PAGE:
P.S. If you have witnessed or experienced any of your own versions of entitlement, elitism, privilege, bias, microaggression, racism, or other forms of prejudice as audience members and practitioners of theatre, please tweet and post about it using the hashtag #ppit (privilege problems in theatre). If we speak to it, perhaps we can actually address and dismantle it. And if you aren’t on board, please no #HashtagHijacking.

Dominique Morisseau is a writer and actress. Her playwriting credits include Detroit ’67 and Sunset Baby. Her newest play, Skeleton Crew, runs January 6–Feb. 14 at Atlantic Theater Company. She is the recipient of the 2015 Steinberg Award. 

  • Donald Joy

    Oh for crying out loud just give me a break and STFU already you ungrateful, obstreperous uppity race-hustling inferior terrorist

  • Gomer Pyle

    Free tickets and still she bitches. Sigh.

  • ClausVonBulow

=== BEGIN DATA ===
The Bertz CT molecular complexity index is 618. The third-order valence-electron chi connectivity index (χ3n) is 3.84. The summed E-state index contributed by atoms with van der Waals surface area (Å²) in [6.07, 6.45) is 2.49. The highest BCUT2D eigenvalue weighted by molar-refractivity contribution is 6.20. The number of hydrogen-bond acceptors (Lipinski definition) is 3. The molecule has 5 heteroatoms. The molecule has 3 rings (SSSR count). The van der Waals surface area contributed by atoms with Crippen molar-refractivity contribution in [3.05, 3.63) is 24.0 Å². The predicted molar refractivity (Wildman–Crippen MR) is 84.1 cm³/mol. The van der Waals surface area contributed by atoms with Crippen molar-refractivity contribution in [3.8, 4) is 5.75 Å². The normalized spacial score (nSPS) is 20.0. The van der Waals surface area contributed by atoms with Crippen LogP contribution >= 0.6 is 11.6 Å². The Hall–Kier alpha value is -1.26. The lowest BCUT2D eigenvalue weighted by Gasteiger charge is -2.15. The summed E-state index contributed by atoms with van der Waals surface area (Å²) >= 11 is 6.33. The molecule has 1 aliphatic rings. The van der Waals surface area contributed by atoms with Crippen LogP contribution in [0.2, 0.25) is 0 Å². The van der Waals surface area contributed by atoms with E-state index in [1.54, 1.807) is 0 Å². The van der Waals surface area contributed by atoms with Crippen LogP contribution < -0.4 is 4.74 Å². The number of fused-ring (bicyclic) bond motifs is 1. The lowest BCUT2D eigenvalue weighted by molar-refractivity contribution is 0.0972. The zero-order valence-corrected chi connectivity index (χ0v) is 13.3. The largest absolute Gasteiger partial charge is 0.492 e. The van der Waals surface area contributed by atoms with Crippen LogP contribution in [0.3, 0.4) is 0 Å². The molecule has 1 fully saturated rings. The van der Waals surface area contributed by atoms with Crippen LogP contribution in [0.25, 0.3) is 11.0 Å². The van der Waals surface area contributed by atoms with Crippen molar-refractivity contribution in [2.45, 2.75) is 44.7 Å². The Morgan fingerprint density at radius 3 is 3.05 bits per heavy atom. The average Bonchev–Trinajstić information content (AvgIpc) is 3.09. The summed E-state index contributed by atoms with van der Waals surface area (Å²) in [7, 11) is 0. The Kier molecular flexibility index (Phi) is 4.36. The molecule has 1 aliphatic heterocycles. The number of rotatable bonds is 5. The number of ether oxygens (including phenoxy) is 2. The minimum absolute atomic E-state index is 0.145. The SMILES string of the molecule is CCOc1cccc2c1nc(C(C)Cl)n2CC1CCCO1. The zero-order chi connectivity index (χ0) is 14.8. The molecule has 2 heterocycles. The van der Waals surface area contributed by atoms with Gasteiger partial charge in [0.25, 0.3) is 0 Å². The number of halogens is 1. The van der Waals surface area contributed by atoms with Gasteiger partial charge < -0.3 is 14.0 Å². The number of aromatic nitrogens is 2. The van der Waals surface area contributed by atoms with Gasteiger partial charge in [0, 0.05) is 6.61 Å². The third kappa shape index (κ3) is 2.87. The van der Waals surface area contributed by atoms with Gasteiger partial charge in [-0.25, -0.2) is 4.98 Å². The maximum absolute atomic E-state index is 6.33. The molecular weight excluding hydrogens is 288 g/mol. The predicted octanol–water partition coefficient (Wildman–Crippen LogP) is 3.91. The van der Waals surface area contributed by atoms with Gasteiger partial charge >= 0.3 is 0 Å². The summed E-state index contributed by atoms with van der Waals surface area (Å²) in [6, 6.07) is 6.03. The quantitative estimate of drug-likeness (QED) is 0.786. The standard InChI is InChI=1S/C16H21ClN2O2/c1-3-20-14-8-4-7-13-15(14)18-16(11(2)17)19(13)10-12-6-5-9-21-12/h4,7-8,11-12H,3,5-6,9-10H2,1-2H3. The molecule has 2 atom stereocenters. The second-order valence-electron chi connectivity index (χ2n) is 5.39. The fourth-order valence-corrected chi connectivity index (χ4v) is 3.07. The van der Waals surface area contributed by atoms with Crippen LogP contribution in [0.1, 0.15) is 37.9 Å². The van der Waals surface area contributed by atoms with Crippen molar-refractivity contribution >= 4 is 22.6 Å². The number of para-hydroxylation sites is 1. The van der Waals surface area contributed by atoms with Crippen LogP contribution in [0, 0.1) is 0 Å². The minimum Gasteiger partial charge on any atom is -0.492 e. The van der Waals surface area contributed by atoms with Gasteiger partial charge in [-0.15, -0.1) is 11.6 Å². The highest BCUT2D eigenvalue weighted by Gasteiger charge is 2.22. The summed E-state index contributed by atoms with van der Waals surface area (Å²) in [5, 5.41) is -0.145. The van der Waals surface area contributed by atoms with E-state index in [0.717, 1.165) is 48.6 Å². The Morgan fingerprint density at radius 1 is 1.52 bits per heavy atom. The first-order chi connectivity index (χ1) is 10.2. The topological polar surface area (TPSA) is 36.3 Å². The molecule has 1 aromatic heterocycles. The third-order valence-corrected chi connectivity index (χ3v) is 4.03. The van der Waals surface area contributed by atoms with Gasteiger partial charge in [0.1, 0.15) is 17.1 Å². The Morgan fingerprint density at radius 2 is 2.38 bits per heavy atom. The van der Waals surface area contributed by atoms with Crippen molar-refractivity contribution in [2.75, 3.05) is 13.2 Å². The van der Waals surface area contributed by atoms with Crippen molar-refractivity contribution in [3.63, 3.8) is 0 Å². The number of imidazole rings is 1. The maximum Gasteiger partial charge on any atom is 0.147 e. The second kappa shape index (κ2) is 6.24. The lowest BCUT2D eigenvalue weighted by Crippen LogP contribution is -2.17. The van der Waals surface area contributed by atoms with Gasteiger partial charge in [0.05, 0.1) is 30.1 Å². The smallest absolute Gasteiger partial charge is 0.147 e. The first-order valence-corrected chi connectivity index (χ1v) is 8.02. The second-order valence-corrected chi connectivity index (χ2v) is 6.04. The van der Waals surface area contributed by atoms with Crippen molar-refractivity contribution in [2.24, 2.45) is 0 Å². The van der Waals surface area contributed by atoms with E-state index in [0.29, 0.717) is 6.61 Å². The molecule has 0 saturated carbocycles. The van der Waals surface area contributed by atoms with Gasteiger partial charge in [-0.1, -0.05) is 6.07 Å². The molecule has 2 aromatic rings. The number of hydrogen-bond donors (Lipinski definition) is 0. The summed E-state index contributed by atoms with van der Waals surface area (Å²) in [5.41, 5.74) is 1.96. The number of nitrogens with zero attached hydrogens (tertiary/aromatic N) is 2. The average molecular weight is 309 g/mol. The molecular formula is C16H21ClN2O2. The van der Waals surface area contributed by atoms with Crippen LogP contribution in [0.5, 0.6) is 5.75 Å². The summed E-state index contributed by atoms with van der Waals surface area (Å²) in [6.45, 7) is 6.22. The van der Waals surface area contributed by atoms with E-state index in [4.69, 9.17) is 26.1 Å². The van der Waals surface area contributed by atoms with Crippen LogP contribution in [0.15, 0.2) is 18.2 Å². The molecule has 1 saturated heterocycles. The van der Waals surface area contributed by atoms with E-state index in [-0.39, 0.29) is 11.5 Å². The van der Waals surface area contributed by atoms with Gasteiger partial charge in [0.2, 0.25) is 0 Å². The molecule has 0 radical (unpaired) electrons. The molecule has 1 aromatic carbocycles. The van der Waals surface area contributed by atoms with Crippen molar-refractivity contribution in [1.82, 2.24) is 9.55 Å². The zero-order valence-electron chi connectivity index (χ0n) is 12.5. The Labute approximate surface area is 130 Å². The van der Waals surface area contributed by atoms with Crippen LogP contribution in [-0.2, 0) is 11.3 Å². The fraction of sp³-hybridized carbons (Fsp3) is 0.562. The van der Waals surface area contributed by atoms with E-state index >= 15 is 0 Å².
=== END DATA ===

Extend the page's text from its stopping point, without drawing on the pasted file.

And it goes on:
Its off-broadway. Who cares.

  • rman04357

    A little full of yourself, aren’t you? Fair or not, you come off as insufferable

  • TankerKC

    Sorry…it wasn’t clear in the article…are you an Award-Winning Playwright? Gosh, that’s SO awesome. Please tell us more!

  • sotiredofthebs

    Dominique Morisseau, you need to grow more skin. This is what one gets for giving out free tickets to some people.

  • Mike Danger

    The author is a racist. Her “black privilege” allows her to be rude and aggressive towards others without consideration how she is ruining the theater experience of those around her. Perhaps counseling can alleviate some of her anger management issues and her urges of macro-aggression towards people of other races…

  • Dantes

    This is a joke, right?

  • oneParty

    Hmm. Did the author stop to think that she is part of the problem? She exudes an attitude of condescension and entitlement. She got free tickets for crying out loud!

  • Liam781

    The author of this column did not do herself or her erstwhile cause(s) here good service in the publishing of this.

    That is all.

  • northernobserver

    Grow up lady.

  • dsr_nyc